With only one major party, who would fill the gap for the opposition?
    I suppose that party would reform under another name.
  9. Standard member sh76
    Civis Americanus Sum
    20 Jan '11 23:17
    Originally posted by Teinosuke
    This has happened before, surely. For instance, the early nineteenth-century collapse of the Federalist Party left only one, dominant party, the Democratic-Republicans, but by the 1830s a two-party system had re-established itself.
    Yes, and the Republicans replacing the Whigs in the 1850s as well.
  10. 21 Jan '11 00:16
    Lets not forget the Bull Moose party. They had success not that long ago, really.
  11. 21 Jan '11 00:28
    Originally posted by badmoon
    Lets not forget the Bull Moose party. They had success not that long ago, really.
    Yeah, coming second 99 years ago! Wow!
  12. 21 Jan '11 02:18 / 1 edit
    Originally posted by AThousandYoung
    Suppose the Democrats or Republican Party was found to be so thoroughly riddled with corruption (and no, I am not making this accusation) and it was found out such that the party's name was tainted and could never be used again with widespread approval (like Nazi party today)?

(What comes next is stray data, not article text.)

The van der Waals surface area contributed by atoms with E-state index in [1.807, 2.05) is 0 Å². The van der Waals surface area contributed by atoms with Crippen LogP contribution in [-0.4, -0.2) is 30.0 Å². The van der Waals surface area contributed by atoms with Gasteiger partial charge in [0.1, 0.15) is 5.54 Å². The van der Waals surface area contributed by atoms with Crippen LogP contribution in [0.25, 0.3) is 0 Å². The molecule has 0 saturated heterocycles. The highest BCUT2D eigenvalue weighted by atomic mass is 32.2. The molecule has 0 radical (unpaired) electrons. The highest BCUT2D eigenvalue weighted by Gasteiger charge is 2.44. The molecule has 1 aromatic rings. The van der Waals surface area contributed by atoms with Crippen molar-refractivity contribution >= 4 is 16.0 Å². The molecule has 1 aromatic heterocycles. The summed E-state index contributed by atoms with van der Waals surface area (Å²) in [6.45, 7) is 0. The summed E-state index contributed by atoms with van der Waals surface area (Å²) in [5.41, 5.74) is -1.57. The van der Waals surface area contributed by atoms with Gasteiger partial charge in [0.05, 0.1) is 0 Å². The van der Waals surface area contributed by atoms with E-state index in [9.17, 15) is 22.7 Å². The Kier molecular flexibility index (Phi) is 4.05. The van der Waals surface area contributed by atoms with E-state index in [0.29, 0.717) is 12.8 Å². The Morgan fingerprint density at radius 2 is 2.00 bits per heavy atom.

With only one major party, who would fill the gap for the opposition?
    You kinda saw a vision of what would happen when the Dems had full control of the government. The targets became the "blue dog" democrats.

    In the end, an opposing force is needed because it is our nature to expect one. If not, we lose interest. Therefore, if no opposing "party" or "force" is available, one must be created.
  13. 21 Jan '11 11:49 / 2 edits
    Originally posted by whodey
    You kinda saw a vision of what would happen when the Dems had full control of the government. The targets became the "blue dog" democrats.

    The last "blue dog" Democrat to become a target wasn't a victim of the Obama administration.

    In the end, an opposing force is needed because it is our nature to expect one. If not, we lose interest. Therefore, if no opposing "party" or "force" is available, one must be created.

    This binary division is basically a consequence of the first-past-the-post, winner-takes-all system in the United States. Britain is similar, which is why we are only now experiencing our first period of coalition government since the war. In democratic countries with electoral systems based around proportional representation, such as the Netherlands, coalitions are the rule.